Five blocks to the south, although it is not on Route 66, is a Gull Wing Phillips Gas Station which is worth the visit.
Phillips Gull Wing Station
1900 N May Ave. This gas station pictured below is a former Phillips 66 gas station from the 1960s. At that time, Phillips Petroleum Co. standardized their filling stations across the US, adopting a modern design.
It had a large triangular "gull-wing" canopy which was supported at its narrow tip by a pole designed to look like an oil derrick. The pole was capped with a Phillips 66 revolving sign.
There are two "Gull Wings" in this area (the other is now Pinos Tire Shop on 4843 NW 23rd St, OKC - Street View).
> > Learn more about Phillips 66 Gull Wing stations on Route 66
Head north then along N. May and three blocks past 23rd, at 2700 N May to your right is a Gas station, pictured above. Now a convenience store.
Keep northbound and 7 blocks ahead, to your left is a Classic 1950s building.
Metro Cleaners building
3131 N May Ave. Built in 1953 on what then was the 1933-54 US 66 and which later became Bus. 66 until 1979, this building is the work of Thompson & Ball.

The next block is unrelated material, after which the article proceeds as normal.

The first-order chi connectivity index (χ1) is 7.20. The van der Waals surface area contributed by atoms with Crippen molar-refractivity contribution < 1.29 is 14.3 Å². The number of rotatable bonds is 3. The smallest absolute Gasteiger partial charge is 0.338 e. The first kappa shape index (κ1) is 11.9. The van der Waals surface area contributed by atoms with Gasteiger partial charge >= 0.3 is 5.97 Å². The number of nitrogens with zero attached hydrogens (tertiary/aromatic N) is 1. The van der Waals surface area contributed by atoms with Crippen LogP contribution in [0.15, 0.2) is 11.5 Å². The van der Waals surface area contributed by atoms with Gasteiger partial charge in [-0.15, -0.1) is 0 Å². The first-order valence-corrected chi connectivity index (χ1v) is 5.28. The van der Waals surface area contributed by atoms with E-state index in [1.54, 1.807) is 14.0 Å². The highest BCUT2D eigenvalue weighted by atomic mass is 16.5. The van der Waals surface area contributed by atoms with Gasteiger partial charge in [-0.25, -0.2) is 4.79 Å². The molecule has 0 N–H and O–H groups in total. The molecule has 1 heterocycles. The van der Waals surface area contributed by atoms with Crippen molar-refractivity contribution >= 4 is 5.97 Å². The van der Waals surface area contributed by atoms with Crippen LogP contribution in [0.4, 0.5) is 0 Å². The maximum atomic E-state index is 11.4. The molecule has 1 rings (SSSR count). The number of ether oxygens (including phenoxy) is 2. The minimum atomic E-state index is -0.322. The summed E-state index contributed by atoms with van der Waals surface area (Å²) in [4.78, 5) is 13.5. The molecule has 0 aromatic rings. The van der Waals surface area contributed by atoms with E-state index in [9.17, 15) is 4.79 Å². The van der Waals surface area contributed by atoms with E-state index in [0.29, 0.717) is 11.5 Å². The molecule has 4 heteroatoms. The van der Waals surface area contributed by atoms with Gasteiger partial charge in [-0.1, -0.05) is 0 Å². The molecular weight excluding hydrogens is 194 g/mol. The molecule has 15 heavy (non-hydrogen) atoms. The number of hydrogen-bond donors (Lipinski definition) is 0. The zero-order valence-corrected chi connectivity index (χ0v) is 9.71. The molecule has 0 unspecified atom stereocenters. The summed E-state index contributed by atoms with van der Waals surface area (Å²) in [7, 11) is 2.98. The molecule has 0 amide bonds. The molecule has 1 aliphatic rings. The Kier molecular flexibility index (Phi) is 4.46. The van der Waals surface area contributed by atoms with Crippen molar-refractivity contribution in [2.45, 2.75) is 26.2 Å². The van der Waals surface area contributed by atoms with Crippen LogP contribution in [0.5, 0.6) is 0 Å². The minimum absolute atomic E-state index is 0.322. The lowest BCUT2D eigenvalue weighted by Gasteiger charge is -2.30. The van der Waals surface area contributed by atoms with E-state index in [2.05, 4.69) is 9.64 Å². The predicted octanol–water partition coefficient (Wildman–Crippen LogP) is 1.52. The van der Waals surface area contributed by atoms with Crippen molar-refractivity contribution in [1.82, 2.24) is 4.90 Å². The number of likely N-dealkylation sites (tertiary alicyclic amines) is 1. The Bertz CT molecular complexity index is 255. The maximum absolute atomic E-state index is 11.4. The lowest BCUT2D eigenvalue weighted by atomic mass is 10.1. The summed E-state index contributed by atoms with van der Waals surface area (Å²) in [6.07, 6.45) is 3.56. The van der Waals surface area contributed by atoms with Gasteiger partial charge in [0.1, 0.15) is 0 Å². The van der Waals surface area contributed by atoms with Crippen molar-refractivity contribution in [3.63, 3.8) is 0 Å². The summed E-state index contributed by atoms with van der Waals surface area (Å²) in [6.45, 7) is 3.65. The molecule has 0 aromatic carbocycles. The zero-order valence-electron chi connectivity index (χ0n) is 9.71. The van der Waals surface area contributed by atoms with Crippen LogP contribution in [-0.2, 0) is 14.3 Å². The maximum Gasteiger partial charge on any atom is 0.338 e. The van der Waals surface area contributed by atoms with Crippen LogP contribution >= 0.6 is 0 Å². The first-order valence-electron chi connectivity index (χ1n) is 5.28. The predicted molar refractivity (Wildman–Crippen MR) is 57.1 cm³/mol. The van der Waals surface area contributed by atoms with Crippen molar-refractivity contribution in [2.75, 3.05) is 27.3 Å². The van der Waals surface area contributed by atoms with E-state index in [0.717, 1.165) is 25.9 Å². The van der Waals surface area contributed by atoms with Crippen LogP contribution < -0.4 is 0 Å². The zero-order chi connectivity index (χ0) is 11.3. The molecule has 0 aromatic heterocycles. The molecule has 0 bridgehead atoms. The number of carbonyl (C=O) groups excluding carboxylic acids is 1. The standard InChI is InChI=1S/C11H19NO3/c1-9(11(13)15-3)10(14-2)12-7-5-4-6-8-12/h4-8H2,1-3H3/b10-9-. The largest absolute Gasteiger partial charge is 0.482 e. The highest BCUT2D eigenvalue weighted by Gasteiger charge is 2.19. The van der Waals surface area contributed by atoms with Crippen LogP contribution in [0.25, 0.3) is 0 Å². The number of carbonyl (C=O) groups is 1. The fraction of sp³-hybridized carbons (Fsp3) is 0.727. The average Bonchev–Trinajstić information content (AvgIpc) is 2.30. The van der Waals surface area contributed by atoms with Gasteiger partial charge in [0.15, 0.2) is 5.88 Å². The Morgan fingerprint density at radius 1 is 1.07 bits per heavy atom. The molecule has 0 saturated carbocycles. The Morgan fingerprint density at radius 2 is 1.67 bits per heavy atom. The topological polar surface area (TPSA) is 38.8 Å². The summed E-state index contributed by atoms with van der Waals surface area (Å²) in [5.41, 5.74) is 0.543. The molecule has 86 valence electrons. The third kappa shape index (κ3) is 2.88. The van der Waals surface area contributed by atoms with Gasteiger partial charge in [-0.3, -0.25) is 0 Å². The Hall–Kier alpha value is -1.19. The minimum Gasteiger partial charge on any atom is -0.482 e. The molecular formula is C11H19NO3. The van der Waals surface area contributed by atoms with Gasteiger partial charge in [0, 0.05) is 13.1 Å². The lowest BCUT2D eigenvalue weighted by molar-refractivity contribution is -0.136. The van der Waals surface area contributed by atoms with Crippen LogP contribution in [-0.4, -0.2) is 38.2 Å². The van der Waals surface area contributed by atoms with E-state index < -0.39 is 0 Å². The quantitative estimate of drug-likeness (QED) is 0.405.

It has a revolutionary "drive-thru" laundry, a laundromat, now a vacant flower store (Granada Floral) and apartments on the second floor. Notice the slanted glass windows and the neon sign at the corner with an arrow included in its shape, now in disrepair.
Below is its current appearance and this is its 1950s look from its brochure.
Northwest Shopping built across the street is also the work of Thompson & Ball (1953).
Route 66 along N. May turned left at 39th St. and met the Beltline alignment there. The 1955-76 Beltline came from the north along N. May read our description in Oklahoma City Page #2.
Also, in Oklahoma City Page #2 we detail the attractions west of this point. See Route 66 west towards Yukon.